FILE - In this Dec. 7, 2016, file photo, Connecticut head coach Geno Auriemma talks to his team during a timeout in an NCAA college basketball game against Notre Dame in South Bend, Ind. Geno Auriemma didn't expect his UConn Huskies to be undefeated as 20
Robert Franklin, File
December 30, 2016

COLLEGE PARK, Md. (AP) As 2016 comes to a close, Geno Auriemma and his UConn Huskies finished the year unbeaten.

To the casual fan that's no real surprise, as the Huskies have won four straight national championships and have earned nine titles in the past 15 years. Everyone, it seems, just expects them to win.

Still, their Hall of Fame coach admits even he's surprised with the success the No. 1 team has had this year. The 12-0 start to the season was unanticipated with what they lost to graduation and the incredibly difficult schedule he put together.

''I thought we'd go 8-5 in the non-conference, maybe 10-3,'' Auriemma reflected after Thursday night's six-point win at No. 4 Maryland. ''I am surprised. I set the schedule up so that this wouldn't happen. And it's happened.''

It's hard to blame him for those thoughts, as crazy as they may sound. Breanna Stewart, Moriah Jefferson and Morgan Tuck went 1-2-3 in the WNBA draft this past April. UConn's first 12 games featured seven opponents ranked in the Top 25, including No. 2 Notre Dame, No. 3 Baylor and Maryland.

Yet here the Huskies stand, still unblemished as the calendar year comes to an end.

''What do you want me to tell you?'' Auriemma mused on why they've been so successful this year. ''I don't have an answer for you. I wish I did.''

Auriemma then paused, catching a glance of a 2009 All-America poster across the hallway from where he was talking at Maryland's arena.

''Look at that poster,'' he said. ''You got Maya Moore All-Pro, MVP of the WNBA; Tina Charles All-Pro, MVP of the WNBA, Olympic starter. Those were two of our greats and winning was expected. It seems much more improbable it was happening now. Maybe (the players) said we don't have any preseason All-Americans or returning All-Americans, so we want to show them that we are pretty good, too.''

So far they have done just that. The eye-popping current winning streak sits at 87, three short of their own mark set by teams with Moore and Charles.

They are in really good shape to shatter that, considering their next 12 games are conference contests and the Huskies have never lost an American Athletic Conference match. The 90th consecutive win would come at home against South Florida on Jan. 10, with No. 91 happening four days later at SMU - the same city where the Huskies hope to return in April for a shot at a fifth straight title.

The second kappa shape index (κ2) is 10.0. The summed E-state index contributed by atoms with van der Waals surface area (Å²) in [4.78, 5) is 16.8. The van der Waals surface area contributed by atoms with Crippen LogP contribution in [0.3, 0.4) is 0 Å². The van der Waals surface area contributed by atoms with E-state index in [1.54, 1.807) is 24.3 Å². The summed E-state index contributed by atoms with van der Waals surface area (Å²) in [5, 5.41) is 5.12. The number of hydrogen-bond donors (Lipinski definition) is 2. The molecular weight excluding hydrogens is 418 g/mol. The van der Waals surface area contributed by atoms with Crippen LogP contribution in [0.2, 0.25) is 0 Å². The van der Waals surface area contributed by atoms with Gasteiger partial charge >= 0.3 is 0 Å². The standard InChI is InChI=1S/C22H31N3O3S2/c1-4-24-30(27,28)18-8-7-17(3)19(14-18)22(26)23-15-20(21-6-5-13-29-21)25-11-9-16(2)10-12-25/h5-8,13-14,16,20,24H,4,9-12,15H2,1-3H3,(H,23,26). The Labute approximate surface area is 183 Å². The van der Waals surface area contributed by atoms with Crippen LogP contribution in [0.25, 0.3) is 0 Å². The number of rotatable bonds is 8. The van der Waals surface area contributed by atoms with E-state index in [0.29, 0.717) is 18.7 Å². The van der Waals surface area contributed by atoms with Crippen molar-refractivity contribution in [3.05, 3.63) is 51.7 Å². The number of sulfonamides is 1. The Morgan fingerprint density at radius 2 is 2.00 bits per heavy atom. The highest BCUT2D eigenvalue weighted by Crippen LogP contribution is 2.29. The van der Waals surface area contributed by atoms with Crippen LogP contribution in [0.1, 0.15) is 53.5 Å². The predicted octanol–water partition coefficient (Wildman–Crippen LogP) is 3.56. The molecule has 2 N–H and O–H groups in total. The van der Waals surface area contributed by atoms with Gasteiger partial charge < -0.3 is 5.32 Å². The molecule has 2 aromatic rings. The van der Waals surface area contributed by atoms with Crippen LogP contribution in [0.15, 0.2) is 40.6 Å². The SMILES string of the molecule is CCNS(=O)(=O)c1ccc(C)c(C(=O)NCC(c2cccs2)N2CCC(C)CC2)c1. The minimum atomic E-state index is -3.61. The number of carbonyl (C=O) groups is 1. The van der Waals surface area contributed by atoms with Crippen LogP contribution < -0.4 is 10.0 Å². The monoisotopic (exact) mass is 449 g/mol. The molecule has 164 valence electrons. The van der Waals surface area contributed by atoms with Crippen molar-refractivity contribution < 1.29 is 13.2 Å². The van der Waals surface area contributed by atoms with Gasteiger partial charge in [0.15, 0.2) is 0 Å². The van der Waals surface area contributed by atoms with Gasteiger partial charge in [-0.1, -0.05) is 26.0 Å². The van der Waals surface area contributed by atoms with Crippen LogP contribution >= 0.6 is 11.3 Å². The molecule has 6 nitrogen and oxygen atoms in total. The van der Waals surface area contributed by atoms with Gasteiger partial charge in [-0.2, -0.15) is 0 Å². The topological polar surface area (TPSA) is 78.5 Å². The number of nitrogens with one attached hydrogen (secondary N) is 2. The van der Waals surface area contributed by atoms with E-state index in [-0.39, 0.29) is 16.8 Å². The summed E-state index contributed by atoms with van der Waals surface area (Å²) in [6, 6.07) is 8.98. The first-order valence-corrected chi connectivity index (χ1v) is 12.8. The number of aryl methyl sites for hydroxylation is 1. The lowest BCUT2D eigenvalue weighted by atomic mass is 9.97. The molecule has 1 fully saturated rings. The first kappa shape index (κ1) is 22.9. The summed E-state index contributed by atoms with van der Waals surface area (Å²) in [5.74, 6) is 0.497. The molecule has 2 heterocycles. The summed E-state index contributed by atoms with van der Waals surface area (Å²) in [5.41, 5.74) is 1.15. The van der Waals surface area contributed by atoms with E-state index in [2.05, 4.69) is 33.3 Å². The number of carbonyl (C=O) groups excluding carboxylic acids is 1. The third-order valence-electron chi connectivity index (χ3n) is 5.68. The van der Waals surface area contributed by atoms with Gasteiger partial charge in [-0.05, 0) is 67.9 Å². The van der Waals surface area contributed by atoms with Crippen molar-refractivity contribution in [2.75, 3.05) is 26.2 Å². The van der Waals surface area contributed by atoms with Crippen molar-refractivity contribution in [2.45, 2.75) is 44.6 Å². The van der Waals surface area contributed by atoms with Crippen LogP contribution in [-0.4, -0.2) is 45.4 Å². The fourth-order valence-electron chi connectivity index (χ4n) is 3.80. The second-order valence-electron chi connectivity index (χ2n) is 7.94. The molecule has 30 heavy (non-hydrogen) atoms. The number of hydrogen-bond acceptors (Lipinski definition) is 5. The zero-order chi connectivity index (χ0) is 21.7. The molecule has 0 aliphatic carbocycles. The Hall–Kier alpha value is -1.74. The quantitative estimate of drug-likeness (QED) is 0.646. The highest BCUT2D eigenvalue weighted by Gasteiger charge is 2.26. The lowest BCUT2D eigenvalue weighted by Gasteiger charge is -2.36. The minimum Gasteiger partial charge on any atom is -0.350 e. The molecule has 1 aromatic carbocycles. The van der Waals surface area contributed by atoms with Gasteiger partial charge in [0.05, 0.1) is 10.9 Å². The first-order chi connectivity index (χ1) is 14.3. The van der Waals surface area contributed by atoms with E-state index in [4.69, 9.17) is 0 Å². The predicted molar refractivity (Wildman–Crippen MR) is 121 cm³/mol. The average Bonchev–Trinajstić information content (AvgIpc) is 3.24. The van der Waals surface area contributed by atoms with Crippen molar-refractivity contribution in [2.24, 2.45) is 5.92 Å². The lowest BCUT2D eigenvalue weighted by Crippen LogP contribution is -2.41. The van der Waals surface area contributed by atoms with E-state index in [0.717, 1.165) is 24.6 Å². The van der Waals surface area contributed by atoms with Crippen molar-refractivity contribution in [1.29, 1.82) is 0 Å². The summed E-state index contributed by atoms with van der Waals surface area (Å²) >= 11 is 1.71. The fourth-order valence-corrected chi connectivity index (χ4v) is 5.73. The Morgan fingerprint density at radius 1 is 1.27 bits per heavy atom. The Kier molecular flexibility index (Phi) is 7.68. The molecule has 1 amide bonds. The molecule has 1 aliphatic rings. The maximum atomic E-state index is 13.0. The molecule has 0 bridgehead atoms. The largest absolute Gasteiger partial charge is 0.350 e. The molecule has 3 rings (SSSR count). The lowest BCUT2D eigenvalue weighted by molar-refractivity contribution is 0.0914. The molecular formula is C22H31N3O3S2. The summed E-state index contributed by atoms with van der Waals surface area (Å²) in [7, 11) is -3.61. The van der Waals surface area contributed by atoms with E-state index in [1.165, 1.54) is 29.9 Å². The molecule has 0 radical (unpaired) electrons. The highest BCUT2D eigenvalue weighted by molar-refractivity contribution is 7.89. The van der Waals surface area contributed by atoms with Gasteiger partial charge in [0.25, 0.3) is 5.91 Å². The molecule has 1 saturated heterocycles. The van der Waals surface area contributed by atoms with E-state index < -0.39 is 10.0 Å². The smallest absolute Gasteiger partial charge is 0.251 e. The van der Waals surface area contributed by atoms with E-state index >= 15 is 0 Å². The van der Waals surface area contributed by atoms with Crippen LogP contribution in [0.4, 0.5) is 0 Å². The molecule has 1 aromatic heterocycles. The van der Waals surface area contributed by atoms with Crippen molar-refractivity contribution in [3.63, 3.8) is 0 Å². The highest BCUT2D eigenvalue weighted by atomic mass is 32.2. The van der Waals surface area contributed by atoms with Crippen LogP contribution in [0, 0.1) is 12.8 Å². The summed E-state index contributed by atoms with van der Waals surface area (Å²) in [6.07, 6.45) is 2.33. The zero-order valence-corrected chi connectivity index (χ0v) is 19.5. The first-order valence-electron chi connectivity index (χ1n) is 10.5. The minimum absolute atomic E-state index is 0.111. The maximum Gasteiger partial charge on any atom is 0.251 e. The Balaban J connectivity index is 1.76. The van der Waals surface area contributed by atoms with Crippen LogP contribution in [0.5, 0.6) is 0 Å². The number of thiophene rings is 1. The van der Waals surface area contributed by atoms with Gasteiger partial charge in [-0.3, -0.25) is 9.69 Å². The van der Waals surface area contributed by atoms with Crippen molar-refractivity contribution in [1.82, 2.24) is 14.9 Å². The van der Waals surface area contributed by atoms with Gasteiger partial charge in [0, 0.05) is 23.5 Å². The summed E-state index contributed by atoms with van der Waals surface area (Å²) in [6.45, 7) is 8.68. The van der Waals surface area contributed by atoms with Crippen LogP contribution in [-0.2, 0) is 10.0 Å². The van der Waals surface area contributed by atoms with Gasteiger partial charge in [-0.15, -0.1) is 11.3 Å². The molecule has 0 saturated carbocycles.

When UConn last won this many consecutive games from 2008-11 there were the inevitable comparisons to the vaunted UCLA men's basketball record of 88 straight victories. They were chasing that mark. This time around, the only streak the Huskies are being compared to is their own 90-game run.

The last loss was Nov. 17, 2014 vs. Stanford.

Auriemma has said repeatedly this current run isn't nearly as big a deal. UConn's already been there and done that, so what's the difference whether it ends up with 90, 100 or some other mind-boggling number of consecutive wins.

''I really don't sit here and say how many are we going to win in a row,'' he said. ''I don't feel any pressure. I don't think our players do. They don't seem to act like it.''

His players have echoed that sentiment. They smile when the streak is brought up, politely answering questions about it and earnestly saying they don't think about it unless it's mentioned to them.

''We don't focus on streaks or records around here,'' junior Kia Nurse said. ''To be a part of it, of the two great teams that started it and this team that's continued it, has been a whirlwind. We're not chasing (the streak), we're chasing every game that we're facing that day.''

Auriemma has insisted that his team will inevitably lose.

It didn't happen in 2015 or 2016. Who knows what next year will bring?

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